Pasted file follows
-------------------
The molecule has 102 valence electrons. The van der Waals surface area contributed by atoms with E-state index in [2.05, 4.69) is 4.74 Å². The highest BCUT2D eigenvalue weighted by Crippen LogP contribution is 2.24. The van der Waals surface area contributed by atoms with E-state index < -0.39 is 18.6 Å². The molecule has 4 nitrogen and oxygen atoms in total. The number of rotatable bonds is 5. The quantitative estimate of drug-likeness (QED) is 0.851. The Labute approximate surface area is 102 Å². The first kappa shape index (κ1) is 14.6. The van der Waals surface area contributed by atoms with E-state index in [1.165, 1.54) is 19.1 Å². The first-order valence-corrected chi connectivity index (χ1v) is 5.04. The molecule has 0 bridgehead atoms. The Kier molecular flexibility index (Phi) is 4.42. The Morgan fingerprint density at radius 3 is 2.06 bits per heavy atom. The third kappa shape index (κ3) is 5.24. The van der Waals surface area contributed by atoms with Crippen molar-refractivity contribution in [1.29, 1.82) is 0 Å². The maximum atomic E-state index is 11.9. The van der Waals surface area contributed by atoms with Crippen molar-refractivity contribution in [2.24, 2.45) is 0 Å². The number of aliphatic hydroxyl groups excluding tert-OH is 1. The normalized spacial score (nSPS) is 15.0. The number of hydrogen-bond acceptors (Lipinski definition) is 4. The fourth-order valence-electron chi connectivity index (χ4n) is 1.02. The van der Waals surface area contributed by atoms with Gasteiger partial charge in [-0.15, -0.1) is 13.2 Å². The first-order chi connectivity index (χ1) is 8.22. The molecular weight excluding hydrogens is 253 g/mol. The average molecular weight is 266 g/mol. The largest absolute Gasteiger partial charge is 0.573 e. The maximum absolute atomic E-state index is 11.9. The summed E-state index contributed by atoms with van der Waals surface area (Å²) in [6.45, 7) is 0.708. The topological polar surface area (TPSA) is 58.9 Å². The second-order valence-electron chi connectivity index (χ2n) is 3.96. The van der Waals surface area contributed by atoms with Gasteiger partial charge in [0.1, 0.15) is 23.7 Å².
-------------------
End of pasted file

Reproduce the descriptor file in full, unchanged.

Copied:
The molecule has 102 valence electrons. The van der Waals surface area contributed by atoms with E-state index in [2.05, 4.69) is 4.74 Å². The highest BCUT2D eigenvalue weighted by Crippen LogP contribution is 2.24. The van der Waals surface area contributed by atoms with E-state index < -0.39 is 18.6 Å². The molecule has 4 nitrogen and oxygen atoms in total. The number of rotatable bonds is 5. The quantitative estimate of drug-likeness (QED) is 0.851. The Labute approximate surface area is 102 Å². The first kappa shape index (κ1) is 14.6. The van der Waals surface area contributed by atoms with E-state index in [1.165, 1.54) is 19.1 Å². The first-order valence-corrected chi connectivity index (χ1v) is 5.04. The molecule has 0 bridgehead atoms. The Kier molecular flexibility index (Phi) is 4.42. The Morgan fingerprint density at radius 3 is 2.06 bits per heavy atom. The third kappa shape index (κ3) is 5.24. The van der Waals surface area contributed by atoms with Crippen molar-refractivity contribution in [1.29, 1.82) is 0 Å². The maximum atomic E-state index is 11.9. The van der Waals surface area contributed by atoms with Crippen molar-refractivity contribution in [2.24, 2.45) is 0 Å². The number of aliphatic hydroxyl groups excluding tert-OH is 1. The normalized spacial score (nSPS) is 15.0. The number of hydrogen-bond acceptors (Lipinski definition) is 4. The fourth-order valence-electron chi connectivity index (χ4n) is 1.02. The van der Waals surface area contributed by atoms with Gasteiger partial charge in [-0.15, -0.1) is 13.2 Å². The first-order chi connectivity index (χ1) is 8.22. The molecular weight excluding hydrogens is 253 g/mol. The average molecular weight is 266 g/mol. The largest absolute Gasteiger partial charge is 0.573 e. The maximum absolute atomic E-state index is 11.9. The summed E-state index contributed by atoms with van der Waals surface area (Å²) in [6.45, 7) is 0.708. The topological polar surface area (TPSA) is 58.9 Å². The second-order valence-electron chi connectivity index (χ2n) is 3.96. The van der Waals surface area contributed by atoms with Gasteiger partial charge in [0.1, 0.15) is 23.7 Å².